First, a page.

We have developed a new framework, the car-side/city-side gap, which highlights the opportunity for better relationships between car manufacturers and cities. Car companies and cities need to work better together, especially in data sharing and collaboration in new service development, and the best way forward is an experimental approach.
Our framework is based on the established financial services framework of the buy-side and sell-side in equities trading. (The ‘buy-side’ draw in pension and fund managers who are buying stocks or equities from brokers, and banks that comprise the ‘sell-side’).
Carmakers and cities currently have very divergent strategies.
At the micro-level, the car-side constitutes a single driver in a car. At the macro level, the car side makes up many cars within the same location.
For car manufacturers, the main priority is on sales; selling new cars ensuring they are offering new benefits for the driver.
On the micro-level, a city-side structure refers to single parts of connected infrastructure or vehicle-to-infrastructure (V2I) services. At the macro/largest level is the patchwork of infrastructure and services that make the whole city. (We’ll do other articles that position the smallest unit of the city as the citizen!)
For city authorities, their main focus is on the well-being of their citizens and the efficiency with which they are running the city.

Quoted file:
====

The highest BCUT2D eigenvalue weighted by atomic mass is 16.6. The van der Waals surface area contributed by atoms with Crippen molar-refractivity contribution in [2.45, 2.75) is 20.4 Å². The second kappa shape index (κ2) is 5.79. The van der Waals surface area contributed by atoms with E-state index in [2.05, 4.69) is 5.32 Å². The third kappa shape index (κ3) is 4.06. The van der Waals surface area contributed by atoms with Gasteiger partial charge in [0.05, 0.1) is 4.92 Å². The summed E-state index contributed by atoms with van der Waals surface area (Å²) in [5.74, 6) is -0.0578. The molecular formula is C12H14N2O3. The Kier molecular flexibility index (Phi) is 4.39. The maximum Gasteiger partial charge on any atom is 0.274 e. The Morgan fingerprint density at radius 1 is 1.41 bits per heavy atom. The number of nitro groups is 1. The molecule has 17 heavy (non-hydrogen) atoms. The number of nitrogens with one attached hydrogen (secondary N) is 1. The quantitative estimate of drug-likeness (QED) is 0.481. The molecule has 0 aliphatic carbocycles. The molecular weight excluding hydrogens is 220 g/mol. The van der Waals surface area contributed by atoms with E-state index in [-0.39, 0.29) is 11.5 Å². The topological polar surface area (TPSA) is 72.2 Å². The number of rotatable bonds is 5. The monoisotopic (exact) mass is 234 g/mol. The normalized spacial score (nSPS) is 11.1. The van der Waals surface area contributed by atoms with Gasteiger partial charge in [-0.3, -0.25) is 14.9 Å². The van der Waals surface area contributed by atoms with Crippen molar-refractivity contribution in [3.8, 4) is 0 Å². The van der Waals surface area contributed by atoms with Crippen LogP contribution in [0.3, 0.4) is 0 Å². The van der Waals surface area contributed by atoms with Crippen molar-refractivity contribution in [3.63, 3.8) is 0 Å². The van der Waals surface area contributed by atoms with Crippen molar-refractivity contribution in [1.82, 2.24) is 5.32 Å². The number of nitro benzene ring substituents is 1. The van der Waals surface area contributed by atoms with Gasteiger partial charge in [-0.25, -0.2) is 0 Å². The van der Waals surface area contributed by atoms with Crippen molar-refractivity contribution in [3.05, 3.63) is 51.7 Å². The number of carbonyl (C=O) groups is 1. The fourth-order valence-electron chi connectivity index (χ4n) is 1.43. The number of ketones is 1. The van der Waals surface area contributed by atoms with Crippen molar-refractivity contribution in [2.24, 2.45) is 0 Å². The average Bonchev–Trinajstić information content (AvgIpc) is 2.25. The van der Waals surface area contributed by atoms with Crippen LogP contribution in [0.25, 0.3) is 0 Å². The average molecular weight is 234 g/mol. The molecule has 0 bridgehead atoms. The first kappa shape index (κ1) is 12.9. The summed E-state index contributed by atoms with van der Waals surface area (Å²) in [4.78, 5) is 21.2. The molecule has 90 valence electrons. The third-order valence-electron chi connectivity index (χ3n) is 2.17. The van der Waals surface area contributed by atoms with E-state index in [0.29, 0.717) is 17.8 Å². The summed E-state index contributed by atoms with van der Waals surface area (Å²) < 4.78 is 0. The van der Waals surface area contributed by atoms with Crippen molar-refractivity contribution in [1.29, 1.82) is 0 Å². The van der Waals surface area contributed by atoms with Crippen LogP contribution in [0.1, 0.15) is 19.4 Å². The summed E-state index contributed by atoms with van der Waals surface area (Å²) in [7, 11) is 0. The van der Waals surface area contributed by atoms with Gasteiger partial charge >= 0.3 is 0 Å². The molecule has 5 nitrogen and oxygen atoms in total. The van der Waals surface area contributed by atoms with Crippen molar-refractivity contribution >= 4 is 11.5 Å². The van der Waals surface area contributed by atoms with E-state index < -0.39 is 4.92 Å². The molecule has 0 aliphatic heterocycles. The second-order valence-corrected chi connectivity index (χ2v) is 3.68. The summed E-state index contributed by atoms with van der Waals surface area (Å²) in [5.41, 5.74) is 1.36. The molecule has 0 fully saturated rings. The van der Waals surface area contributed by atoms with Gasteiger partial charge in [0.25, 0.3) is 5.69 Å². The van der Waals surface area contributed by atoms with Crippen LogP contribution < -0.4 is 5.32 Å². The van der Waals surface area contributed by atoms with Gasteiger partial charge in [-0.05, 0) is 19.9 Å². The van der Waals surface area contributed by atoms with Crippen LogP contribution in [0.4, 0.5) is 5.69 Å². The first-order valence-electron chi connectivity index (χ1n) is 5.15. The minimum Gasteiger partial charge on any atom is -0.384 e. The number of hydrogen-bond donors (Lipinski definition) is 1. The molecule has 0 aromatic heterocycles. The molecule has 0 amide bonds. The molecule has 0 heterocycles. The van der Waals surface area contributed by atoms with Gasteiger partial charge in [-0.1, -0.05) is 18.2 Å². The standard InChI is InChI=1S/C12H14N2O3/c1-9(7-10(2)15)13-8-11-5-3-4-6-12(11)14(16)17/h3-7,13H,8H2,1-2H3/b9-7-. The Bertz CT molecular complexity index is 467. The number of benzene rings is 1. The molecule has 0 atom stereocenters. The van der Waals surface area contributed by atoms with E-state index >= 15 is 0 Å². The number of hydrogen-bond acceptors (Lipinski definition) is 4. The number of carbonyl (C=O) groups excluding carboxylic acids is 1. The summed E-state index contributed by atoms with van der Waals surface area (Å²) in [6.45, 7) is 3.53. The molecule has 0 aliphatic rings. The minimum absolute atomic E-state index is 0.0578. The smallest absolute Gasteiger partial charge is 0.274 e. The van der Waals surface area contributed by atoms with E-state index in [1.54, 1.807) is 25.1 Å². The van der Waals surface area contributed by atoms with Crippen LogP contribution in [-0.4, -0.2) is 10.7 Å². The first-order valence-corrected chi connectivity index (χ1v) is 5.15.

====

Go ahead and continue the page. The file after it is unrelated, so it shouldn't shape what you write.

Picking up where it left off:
Flows of value in the system
In addition to the framework nodes, there are five primary value flows as follows:
- The car is connected to services such as repair alerts for worn parts. These services benefit the drivers and owners of vehicles, allowing them to make more informed decisions about their vehicle and energy usage.
- A connected vehicle communicates with other vehicles on the road. For instance, when monitoring for collision detection, the single-car passes immediate benefits to the drivers of all vehicles by making the road near it safer.
- Smart infrastructure can detect vehicle activity, send and collect data from the car, or provide connectivity to connected entities such as cars. Mobility services are supported by this hardware and connective technology just as the wires under the oceans power the Internet.
- As individual smart infrastructure objects communicate with the city’s mobility database, the city may use its own infrastructure, satellites or other connectivity vendors to serve and collect data.
- Ideally, the car can access data held by the city or private suppliers who partner with cities. The car could receive advice on routing at peak travel times but could also send some of its telemetry data back to the city through satellite or smart infrastructure connections, thus contributing to a city analytics platform or ‘Intelligent Transport System’ for the benefit of other drivers and users of mobility services.
We see a gap between carmakers and city authorities, with our solutions bridging the gap between the history, culture and even resources of carmakers.